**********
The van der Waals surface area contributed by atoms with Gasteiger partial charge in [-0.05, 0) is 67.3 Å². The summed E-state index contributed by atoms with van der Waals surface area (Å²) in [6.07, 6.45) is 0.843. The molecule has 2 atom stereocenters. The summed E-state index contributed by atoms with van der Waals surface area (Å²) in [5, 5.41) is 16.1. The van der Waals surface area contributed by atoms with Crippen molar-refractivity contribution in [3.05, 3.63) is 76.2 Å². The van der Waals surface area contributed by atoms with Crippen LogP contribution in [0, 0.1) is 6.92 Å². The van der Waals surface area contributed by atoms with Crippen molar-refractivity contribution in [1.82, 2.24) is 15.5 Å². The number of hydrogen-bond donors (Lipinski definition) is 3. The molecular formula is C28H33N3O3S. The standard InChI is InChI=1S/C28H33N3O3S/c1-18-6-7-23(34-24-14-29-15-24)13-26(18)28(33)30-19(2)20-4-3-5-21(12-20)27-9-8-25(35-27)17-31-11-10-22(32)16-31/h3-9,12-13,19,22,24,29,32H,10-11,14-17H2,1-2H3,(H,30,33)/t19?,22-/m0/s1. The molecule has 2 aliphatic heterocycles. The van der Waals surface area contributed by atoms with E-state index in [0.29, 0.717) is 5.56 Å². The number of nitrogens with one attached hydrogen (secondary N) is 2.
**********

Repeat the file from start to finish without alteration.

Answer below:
The van der Waals surface area contributed by atoms with Gasteiger partial charge in [-0.05, 0) is 67.3 Å². The summed E-state index contributed by atoms with van der Waals surface area (Å²) in [6.07, 6.45) is 0.843. The molecule has 2 atom stereocenters. The summed E-state index contributed by atoms with van der Waals surface area (Å²) in [5, 5.41) is 16.1. The van der Waals surface area contributed by atoms with Crippen molar-refractivity contribution in [3.05, 3.63) is 76.2 Å². The van der Waals surface area contributed by atoms with Crippen LogP contribution in [0, 0.1) is 6.92 Å². The van der Waals surface area contributed by atoms with Crippen molar-refractivity contribution in [1.82, 2.24) is 15.5 Å². The number of hydrogen-bond donors (Lipinski definition) is 3. The molecular formula is C28H33N3O3S. The standard InChI is InChI=1S/C28H33N3O3S/c1-18-6-7-23(34-24-14-29-15-24)13-26(18)28(33)30-19(2)20-4-3-5-21(12-20)27-9-8-25(35-27)17-31-11-10-22(32)16-31/h3-9,12-13,19,22,24,29,32H,10-11,14-17H2,1-2H3,(H,30,33)/t19?,22-/m0/s1. The molecule has 2 aliphatic heterocycles. The van der Waals surface area contributed by atoms with E-state index in [0.29, 0.717) is 5.56 Å². The number of nitrogens with one attached hydrogen (secondary N) is 2.